19 People Dead After Drinking Tainted Alcohol in Costa Rica, Agency Warns

July 21, 2019 Updated: July 21, 2019

At least 19 people have died across Costa Rica after they consumed tainted alcohol, the country’s Ministry of Health said in a national alert.

Fourteen men and five women between the ages of 32 and 72 died in several places across the Central American nation since the beginning of June, the agency warned.

So far, some 30,000 bottles of potentially tainted alcohol were confiscated by authorities, which affected several brands.

The ministry called on people not to consume or buy “Guaro Gran Apache,” “Red Star Brandy,” “Guaro Montano,” “Red Baron Brandy,” “Timbuka Brandy,” or “Molotov Brandy,” according to a translation.

At least 19 people have died across Costa Rica after they consumed tainted alcohol, the country’s Ministry of Heath said in a national alert. (Costa Rica’s Ministry of Health)

“It is suspected that in the national market, counterfeit products of these brands [are circulating],” the agency said.

The agency added that samples from the alcohol tested positive for methanol, CNN reported.

Methanol can make people feel intoxicated, but it can also cause poisoning, says Medicine Plus. The chemical is found in antifreeze, paint thinner, varnish, canned heating sources, copy machine fluids, windshield wiper fluid, and other products.

Fourteen men and five women between the ages of 32 and 72 died in several places across the Central American nation since the beginning of June, the agency warned. (Costa Rica’s Ministry of Heath)

Methanol poisoning symptoms include blurred vision, blindness, breathing difficulties or “no breathing,” low blood pressure, confusion, dizziness, seizures, coma, bloody vomiting, and other adverse symptoms, the website says.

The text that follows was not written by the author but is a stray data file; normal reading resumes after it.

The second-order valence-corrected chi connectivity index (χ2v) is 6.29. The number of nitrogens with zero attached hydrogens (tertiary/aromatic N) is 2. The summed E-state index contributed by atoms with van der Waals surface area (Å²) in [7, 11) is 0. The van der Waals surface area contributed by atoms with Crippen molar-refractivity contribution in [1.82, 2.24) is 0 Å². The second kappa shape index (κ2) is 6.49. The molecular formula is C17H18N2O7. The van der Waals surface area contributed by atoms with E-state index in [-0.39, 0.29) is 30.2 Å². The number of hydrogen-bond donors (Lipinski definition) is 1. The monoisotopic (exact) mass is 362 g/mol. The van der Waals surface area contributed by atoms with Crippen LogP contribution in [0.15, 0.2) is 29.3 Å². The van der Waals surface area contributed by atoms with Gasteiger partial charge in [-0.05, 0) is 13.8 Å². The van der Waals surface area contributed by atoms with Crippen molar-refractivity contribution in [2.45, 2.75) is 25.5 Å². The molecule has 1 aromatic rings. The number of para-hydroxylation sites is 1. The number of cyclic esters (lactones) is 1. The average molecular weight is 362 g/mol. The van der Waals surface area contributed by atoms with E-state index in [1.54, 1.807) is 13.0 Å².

“Methanol is extremely poisonous. As little as 2 tablespoons (30 milliliters) can be deadly to a child. About 2 to 8 ounces (60 to 240 milliliters) can be deadly for an adult. Blindness is common and often permanent despite medical care. Intake of methanol affects multiple organs. Organ damage may be permanent. How well the person does depends on how much poison is swallowed and how soon treatment is received,” the site says.

The U.N. World Health Organization says that there have been a number of methanol poisoning outbreaks around the world in recent yeas.

One reason, the organization says, is that “unregulated alcoholic drinks are generally very cheap and are therefore attractive to people with low incomes, particularly those who are alcohol dependent. Tourists may also be at risk, especially in holiday settings where high alcohol consumption is encouraged.”

Tragedy in India

According to CNN, at least 154 people have died and 200 were injured after drinking adulterated alcohol in India. Namely, they drank “country-made liquor,” a type of local moonshine, in Assam state.

“We have still more than 170 people admitted in hospitals with new patients being brought in from nearby areas. Some developed complications two days after consuming the liquor,” Assam’s health minister Himanta Biswa Sarma told Reuters in February 2019.

“We have sent samples for forensic examinations to ascertain the ingredients used in that particular lot of spurious liquor that led to the deaths of so many people,” he added.

Pakistani custom officials look on as a steamroller smash bottles of alcohol at the Wagah border between Pakistan and India on January 26, 2019, to mark the International Custom day. (Arif AliI/AFP/Getty Images)

The Assam liquor tragedy comes almost two weeks after more than 100 people died from drinking tainted alcohol in two northern Indian states, Uttarakhand and Uttar Pradesh, in the worst such case in the country since 2011.

Deaths from illegally-produced alcohol, known locally as “hooch” or “country liquor,” are a regular occurrence in India, where many cannot afford branded spirits.

In Assam, bootleg liquor production and consumption is usually found in and around the state’s tea plantations where it is consumed by poorly-paid laborers.

There were about 10 different distilleries producing the spurious liquor that went to various tea plantations and other areas, said Mrinal Saikia, a local lawmaker from the Bharatiya Janata Party, which rules Assam and the country.

Reuters contributed to this report.

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